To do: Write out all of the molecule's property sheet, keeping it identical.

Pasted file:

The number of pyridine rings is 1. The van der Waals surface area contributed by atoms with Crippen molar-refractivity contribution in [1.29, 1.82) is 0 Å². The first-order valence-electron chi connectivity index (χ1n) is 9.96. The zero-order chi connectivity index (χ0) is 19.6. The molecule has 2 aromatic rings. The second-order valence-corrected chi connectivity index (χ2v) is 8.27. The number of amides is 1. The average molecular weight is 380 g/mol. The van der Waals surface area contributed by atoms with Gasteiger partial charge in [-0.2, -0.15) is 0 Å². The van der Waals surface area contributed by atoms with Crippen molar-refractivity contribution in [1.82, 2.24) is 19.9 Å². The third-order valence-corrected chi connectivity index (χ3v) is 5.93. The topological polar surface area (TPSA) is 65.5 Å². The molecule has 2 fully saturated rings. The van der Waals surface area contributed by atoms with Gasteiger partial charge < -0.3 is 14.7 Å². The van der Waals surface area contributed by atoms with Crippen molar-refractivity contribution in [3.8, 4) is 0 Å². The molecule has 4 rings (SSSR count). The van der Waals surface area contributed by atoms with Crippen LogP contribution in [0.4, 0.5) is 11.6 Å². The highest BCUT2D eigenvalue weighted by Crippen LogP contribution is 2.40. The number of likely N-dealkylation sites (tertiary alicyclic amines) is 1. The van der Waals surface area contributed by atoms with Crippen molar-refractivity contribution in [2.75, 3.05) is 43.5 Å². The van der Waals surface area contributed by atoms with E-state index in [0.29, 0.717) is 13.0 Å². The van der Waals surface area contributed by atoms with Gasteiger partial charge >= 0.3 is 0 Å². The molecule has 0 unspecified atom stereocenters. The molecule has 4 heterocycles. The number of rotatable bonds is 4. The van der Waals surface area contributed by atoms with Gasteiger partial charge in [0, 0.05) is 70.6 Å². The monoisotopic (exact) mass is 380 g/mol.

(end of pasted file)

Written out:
The number of pyridine rings is 1. The van der Waals surface area contributed by atoms with Crippen molar-refractivity contribution in [1.29, 1.82) is 0 Å². The first-order valence-electron chi connectivity index (χ1n) is 9.96. The zero-order chi connectivity index (χ0) is 19.6. The molecule has 2 aromatic rings. The second-order valence-corrected chi connectivity index (χ2v) is 8.27. The number of amides is 1. The average molecular weight is 380 g/mol. The van der Waals surface area contributed by atoms with Gasteiger partial charge in [-0.2, -0.15) is 0 Å². The van der Waals surface area contributed by atoms with Crippen molar-refractivity contribution in [1.82, 2.24) is 19.9 Å². The third-order valence-corrected chi connectivity index (χ3v) is 5.93. The topological polar surface area (TPSA) is 65.5 Å². The molecule has 2 fully saturated rings. The van der Waals surface area contributed by atoms with Gasteiger partial charge < -0.3 is 14.7 Å². The van der Waals surface area contributed by atoms with Crippen molar-refractivity contribution in [3.8, 4) is 0 Å². The molecule has 4 rings (SSSR count). The van der Waals surface area contributed by atoms with Crippen LogP contribution in [0.4, 0.5) is 11.6 Å². The highest BCUT2D eigenvalue weighted by Crippen LogP contribution is 2.40. The number of likely N-dealkylation sites (tertiary alicyclic amines) is 1. The van der Waals surface area contributed by atoms with Crippen molar-refractivity contribution in [2.75, 3.05) is 43.5 Å². The van der Waals surface area contributed by atoms with E-state index in [0.29, 0.717) is 13.0 Å². The van der Waals surface area contributed by atoms with Gasteiger partial charge >= 0.3 is 0 Å². The molecule has 0 unspecified atom stereocenters. The molecule has 4 heterocycles. The number of rotatable bonds is 4. The van der Waals surface area contributed by atoms with Gasteiger partial charge in [0, 0.05) is 70.6 Å². The monoisotopic (exact) mass is 380 g/mol.